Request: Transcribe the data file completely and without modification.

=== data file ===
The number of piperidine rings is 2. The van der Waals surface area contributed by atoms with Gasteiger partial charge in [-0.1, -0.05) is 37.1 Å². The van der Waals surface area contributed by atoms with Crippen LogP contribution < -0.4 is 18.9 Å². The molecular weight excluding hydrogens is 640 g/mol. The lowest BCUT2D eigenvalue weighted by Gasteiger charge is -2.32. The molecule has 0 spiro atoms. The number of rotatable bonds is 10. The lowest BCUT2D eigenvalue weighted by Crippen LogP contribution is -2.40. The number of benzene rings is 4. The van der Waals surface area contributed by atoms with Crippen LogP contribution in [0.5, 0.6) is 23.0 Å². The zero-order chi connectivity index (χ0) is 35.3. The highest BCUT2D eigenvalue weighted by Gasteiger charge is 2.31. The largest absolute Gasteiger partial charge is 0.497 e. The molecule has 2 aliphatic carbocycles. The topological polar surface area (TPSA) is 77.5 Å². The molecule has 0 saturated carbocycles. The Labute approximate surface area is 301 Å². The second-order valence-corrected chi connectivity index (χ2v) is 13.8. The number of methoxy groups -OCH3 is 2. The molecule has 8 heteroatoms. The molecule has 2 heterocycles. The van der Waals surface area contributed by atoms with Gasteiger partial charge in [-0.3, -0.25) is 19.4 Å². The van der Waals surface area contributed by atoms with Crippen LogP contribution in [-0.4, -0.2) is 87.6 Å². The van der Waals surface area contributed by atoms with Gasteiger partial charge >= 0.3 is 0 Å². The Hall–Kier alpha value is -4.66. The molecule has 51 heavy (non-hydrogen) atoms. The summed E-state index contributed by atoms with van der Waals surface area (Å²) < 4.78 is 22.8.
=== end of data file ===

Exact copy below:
The number of piperidine rings is 2. The van der Waals surface area contributed by atoms with Gasteiger partial charge in [-0.1, -0.05) is 37.1 Å². The van der Waals surface area contributed by atoms with Crippen LogP contribution < -0.4 is 18.9 Å². The molecular weight excluding hydrogens is 640 g/mol. The lowest BCUT2D eigenvalue weighted by Gasteiger charge is -2.32. The molecule has 0 spiro atoms. The number of rotatable bonds is 10. The lowest BCUT2D eigenvalue weighted by Crippen LogP contribution is -2.40. The number of benzene rings is 4. The van der Waals surface area contributed by atoms with Crippen LogP contribution in [0.5, 0.6) is 23.0 Å². The zero-order chi connectivity index (χ0) is 35.3. The highest BCUT2D eigenvalue weighted by Gasteiger charge is 2.31. The largest absolute Gasteiger partial charge is 0.497 e. The molecule has 2 aliphatic carbocycles. The topological polar surface area (TPSA) is 77.5 Å². The molecule has 0 saturated carbocycles. The Labute approximate surface area is 301 Å². The second-order valence-corrected chi connectivity index (χ2v) is 13.8. The number of methoxy groups -OCH3 is 2. The molecule has 8 heteroatoms. The molecule has 2 heterocycles. The van der Waals surface area contributed by atoms with Gasteiger partial charge in [-0.3, -0.25) is 19.4 Å². The van der Waals surface area contributed by atoms with Crippen LogP contribution in [-0.4, -0.2) is 87.6 Å². The van der Waals surface area contributed by atoms with Gasteiger partial charge >= 0.3 is 0 Å². The Hall–Kier alpha value is -4.66. The molecule has 51 heavy (non-hydrogen) atoms. The summed E-state index contributed by atoms with van der Waals surface area (Å²) < 4.78 is 22.8.